We further adjusted for aspirin use, high blood pressure, and cholesterolemia and found no appreciable differences. In addition, we analyzed the data by excluding death occurring the first 2 to 4 years of follow-up and found no change in results. When we restricted analyses to never smokers, the multivariate RRQ5 vs Q1 of death from CVD, cancer, and infectious and respiratory diseases in men were 0.95 (95% CI: 0.74–1.21, p-trend=0.81, 1134 death), 0.82 (95% CI: 0.65–1.03, p-trend= 0.009, 1405 death), 0.22 (95% CI: 0.08–0.61, p-trend= 0.002, 70 death), and 0.60 (95% CI: 0.25–1.44, p-trend=0.20, 90 death), respectively. In never smoked women, the multivariate RRQ5 vs Q1 were 0.69 (95% CI: 0.50–0.95, p-trend= 0.02, 729 death) for CVD death, 1.14 (95% CI: 0.90–1.44, p-trend=0.11, 1342 death) for cancer death, 0.28 (95% CI: 0.10–0.80, p-trend=0.02, 70 death) for infectious disease death, and 0.50 (95% CI: 0.22–1.14, p-trend=0.07, 103 death) for respiratory disease death.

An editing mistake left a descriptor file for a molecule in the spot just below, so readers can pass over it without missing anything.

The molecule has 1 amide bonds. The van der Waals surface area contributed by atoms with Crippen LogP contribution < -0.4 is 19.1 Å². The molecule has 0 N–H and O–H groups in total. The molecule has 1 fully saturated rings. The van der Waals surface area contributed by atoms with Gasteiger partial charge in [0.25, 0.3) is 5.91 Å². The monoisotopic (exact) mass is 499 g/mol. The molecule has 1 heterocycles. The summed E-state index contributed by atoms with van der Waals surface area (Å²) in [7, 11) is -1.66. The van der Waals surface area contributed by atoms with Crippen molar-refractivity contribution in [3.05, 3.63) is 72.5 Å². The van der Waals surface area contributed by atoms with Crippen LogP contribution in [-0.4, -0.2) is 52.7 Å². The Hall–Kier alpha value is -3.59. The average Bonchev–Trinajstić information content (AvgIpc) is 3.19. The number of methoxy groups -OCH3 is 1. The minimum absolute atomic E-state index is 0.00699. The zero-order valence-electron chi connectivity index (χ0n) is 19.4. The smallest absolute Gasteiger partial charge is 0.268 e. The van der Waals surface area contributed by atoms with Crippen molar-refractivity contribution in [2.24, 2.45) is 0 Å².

Fiber intakes from food sources such as grains, fruits, vegetables and beans were also examined (). We found that dietary fiber from grains was significantly inversely related to risk of total, CVD, cancer, and respiratory disease death in both men and women. Comparing the highest to the lowest intake of fiber from grains, men had a 22% lower risk of total death (multivariate RR=0.77, 95% CI:0.73–0.81) and women had a 19% lower risk of total death (multivariate RR=0.81, 95% CI:0.76–0.86). Fiber from vegetables and beans was also weakly associated with lower risk of total death in both men and women. However, fiber from fruits was not related to total and cause-specific death in men and women.
Multivariate relative risk of total and cause-specific death comparing the highest vs. the lowest quintile of fiber intake from food sources